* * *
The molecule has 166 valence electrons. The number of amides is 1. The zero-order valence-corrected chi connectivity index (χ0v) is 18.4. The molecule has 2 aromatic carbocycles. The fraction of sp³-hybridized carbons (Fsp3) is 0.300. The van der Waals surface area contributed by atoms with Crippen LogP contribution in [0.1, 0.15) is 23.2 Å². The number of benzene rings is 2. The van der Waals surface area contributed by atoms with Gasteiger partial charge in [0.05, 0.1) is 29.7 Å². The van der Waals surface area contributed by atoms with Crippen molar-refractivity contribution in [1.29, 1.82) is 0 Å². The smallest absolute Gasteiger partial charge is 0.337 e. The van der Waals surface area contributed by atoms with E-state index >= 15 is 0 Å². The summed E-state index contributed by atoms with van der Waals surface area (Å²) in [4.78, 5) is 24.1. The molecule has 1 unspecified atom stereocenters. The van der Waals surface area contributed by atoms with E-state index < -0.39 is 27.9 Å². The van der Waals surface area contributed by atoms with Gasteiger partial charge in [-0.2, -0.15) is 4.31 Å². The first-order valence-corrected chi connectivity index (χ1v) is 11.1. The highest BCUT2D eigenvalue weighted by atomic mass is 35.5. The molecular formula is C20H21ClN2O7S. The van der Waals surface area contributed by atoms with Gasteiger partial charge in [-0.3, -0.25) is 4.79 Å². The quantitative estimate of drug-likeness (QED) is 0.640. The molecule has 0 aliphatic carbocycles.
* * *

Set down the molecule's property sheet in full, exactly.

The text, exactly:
The molecule has 166 valence electrons. The number of amides is 1. The zero-order valence-corrected chi connectivity index (χ0v) is 18.4. The molecule has 2 aromatic carbocycles. The fraction of sp³-hybridized carbons (Fsp3) is 0.300. The van der Waals surface area contributed by atoms with Crippen LogP contribution in [0.1, 0.15) is 23.2 Å². The number of benzene rings is 2. The van der Waals surface area contributed by atoms with Gasteiger partial charge in [0.05, 0.1) is 29.7 Å². The van der Waals surface area contributed by atoms with Crippen molar-refractivity contribution in [1.29, 1.82) is 0 Å². The smallest absolute Gasteiger partial charge is 0.337 e. The van der Waals surface area contributed by atoms with E-state index >= 15 is 0 Å². The summed E-state index contributed by atoms with van der Waals surface area (Å²) in [4.78, 5) is 24.1. The molecule has 1 unspecified atom stereocenters. The van der Waals surface area contributed by atoms with E-state index < -0.39 is 27.9 Å². The van der Waals surface area contributed by atoms with Gasteiger partial charge in [-0.2, -0.15) is 4.31 Å². The first-order valence-corrected chi connectivity index (χ1v) is 11.1. The highest BCUT2D eigenvalue weighted by atomic mass is 35.5. The molecular formula is C20H21ClN2O7S. The van der Waals surface area contributed by atoms with Gasteiger partial charge in [-0.3, -0.25) is 4.79 Å². The quantitative estimate of drug-likeness (QED) is 0.640. The molecule has 0 aliphatic carbocycles.